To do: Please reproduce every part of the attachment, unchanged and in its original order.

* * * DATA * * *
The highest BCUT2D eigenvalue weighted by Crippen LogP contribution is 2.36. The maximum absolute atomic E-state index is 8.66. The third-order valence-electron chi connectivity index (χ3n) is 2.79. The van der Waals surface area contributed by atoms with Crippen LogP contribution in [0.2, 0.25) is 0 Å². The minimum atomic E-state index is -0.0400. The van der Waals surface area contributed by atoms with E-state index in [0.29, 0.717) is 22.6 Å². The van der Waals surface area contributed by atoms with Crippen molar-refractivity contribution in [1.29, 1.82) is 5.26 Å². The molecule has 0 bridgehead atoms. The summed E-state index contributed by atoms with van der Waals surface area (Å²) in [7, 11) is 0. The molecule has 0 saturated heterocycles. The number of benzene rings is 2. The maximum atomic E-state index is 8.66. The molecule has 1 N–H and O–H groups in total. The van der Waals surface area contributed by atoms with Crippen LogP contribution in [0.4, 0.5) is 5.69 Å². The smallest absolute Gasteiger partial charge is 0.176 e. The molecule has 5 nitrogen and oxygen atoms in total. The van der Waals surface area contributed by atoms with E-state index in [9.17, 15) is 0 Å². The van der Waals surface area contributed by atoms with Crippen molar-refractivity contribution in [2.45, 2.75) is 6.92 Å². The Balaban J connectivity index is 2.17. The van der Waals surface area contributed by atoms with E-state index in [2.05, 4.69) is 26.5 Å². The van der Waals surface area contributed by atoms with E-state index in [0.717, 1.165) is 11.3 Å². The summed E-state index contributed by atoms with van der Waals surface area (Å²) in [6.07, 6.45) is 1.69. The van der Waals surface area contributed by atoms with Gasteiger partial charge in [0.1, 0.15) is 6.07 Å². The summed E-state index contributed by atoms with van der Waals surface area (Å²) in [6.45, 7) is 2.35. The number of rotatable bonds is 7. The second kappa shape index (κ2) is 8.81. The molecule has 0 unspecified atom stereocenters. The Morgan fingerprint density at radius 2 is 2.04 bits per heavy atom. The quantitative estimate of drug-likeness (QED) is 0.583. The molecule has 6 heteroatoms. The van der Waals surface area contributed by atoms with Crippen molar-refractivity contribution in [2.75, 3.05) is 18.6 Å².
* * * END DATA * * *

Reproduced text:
The highest BCUT2D eigenvalue weighted by Crippen LogP contribution is 2.36. The maximum absolute atomic E-state index is 8.66. The third-order valence-electron chi connectivity index (χ3n) is 2.79. The van der Waals surface area contributed by atoms with Crippen LogP contribution in [0.2, 0.25) is 0 Å². The minimum atomic E-state index is -0.0400. The van der Waals surface area contributed by atoms with E-state index in [0.29, 0.717) is 22.6 Å². The van der Waals surface area contributed by atoms with Crippen molar-refractivity contribution in [1.29, 1.82) is 5.26 Å². The molecule has 0 bridgehead atoms. The summed E-state index contributed by atoms with van der Waals surface area (Å²) in [7, 11) is 0. The molecule has 0 saturated heterocycles. The number of benzene rings is 2. The maximum atomic E-state index is 8.66. The molecule has 1 N–H and O–H groups in total. The van der Waals surface area contributed by atoms with Crippen LogP contribution in [0.4, 0.5) is 5.69 Å². The smallest absolute Gasteiger partial charge is 0.176 e. The molecule has 5 nitrogen and oxygen atoms in total. The van der Waals surface area contributed by atoms with E-state index in [9.17, 15) is 0 Å². The van der Waals surface area contributed by atoms with Crippen molar-refractivity contribution in [2.45, 2.75) is 6.92 Å². The Balaban J connectivity index is 2.17. The van der Waals surface area contributed by atoms with E-state index in [2.05, 4.69) is 26.5 Å². The van der Waals surface area contributed by atoms with E-state index in [0.717, 1.165) is 11.3 Å². The summed E-state index contributed by atoms with van der Waals surface area (Å²) in [6.07, 6.45) is 1.69. The van der Waals surface area contributed by atoms with Gasteiger partial charge in [0.1, 0.15) is 6.07 Å². The summed E-state index contributed by atoms with van der Waals surface area (Å²) in [6.45, 7) is 2.35. The number of rotatable bonds is 7. The second kappa shape index (κ2) is 8.81. The molecule has 0 unspecified atom stereocenters. The Morgan fingerprint density at radius 2 is 2.04 bits per heavy atom. The quantitative estimate of drug-likeness (QED) is 0.583. The molecule has 6 heteroatoms. The van der Waals surface area contributed by atoms with Crippen molar-refractivity contribution in [2.75, 3.05) is 18.6 Å².